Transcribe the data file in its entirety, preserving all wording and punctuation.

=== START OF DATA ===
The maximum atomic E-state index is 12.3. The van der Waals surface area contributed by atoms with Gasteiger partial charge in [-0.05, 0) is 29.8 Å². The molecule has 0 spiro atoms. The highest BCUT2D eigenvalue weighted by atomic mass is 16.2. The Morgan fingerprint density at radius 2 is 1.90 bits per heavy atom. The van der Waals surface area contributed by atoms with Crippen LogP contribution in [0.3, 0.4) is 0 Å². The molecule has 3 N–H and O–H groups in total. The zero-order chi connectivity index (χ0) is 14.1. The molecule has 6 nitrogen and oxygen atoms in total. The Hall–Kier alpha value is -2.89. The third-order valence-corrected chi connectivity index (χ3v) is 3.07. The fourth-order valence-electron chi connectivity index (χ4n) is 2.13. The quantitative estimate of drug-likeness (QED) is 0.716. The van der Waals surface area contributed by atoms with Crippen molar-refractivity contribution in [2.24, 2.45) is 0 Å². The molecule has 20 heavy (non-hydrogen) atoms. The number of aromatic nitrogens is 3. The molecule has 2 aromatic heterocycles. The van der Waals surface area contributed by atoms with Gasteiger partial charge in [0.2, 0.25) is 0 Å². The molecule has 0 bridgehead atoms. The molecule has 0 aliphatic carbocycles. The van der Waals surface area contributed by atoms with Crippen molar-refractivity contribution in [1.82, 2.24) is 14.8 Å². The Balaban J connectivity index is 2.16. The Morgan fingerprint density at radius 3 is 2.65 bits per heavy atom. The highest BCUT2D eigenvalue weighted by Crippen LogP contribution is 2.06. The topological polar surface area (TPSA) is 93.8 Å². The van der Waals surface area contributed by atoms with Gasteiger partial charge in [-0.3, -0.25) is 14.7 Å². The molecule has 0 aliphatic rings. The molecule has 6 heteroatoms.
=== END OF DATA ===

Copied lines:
The maximum atomic E-state index is 12.3. The van der Waals surface area contributed by atoms with Gasteiger partial charge in [-0.05, 0) is 29.8 Å². The molecule has 0 spiro atoms. The highest BCUT2D eigenvalue weighted by atomic mass is 16.2. The Morgan fingerprint density at radius 2 is 1.90 bits per heavy atom. The van der Waals surface area contributed by atoms with Crippen LogP contribution in [0.3, 0.4) is 0 Å². The molecule has 3 N–H and O–H groups in total. The zero-order chi connectivity index (χ0) is 14.1. The molecule has 6 nitrogen and oxygen atoms in total. The Hall–Kier alpha value is -2.89. The third-order valence-corrected chi connectivity index (χ3v) is 3.07. The fourth-order valence-electron chi connectivity index (χ4n) is 2.13. The quantitative estimate of drug-likeness (QED) is 0.716. The van der Waals surface area contributed by atoms with Crippen molar-refractivity contribution in [2.24, 2.45) is 0 Å². The molecule has 20 heavy (non-hydrogen) atoms. The number of aromatic nitrogens is 3. The molecule has 2 aromatic heterocycles. The van der Waals surface area contributed by atoms with Gasteiger partial charge in [0.2, 0.25) is 0 Å². The molecule has 0 bridgehead atoms. The molecule has 0 aliphatic carbocycles. The van der Waals surface area contributed by atoms with Crippen molar-refractivity contribution in [1.82, 2.24) is 14.8 Å². The Balaban J connectivity index is 2.16. The Morgan fingerprint density at radius 3 is 2.65 bits per heavy atom. The highest BCUT2D eigenvalue weighted by Crippen LogP contribution is 2.06. The topological polar surface area (TPSA) is 93.8 Å². The van der Waals surface area contributed by atoms with Gasteiger partial charge in [-0.3, -0.25) is 14.7 Å². The molecule has 0 aliphatic rings. The molecule has 6 heteroatoms.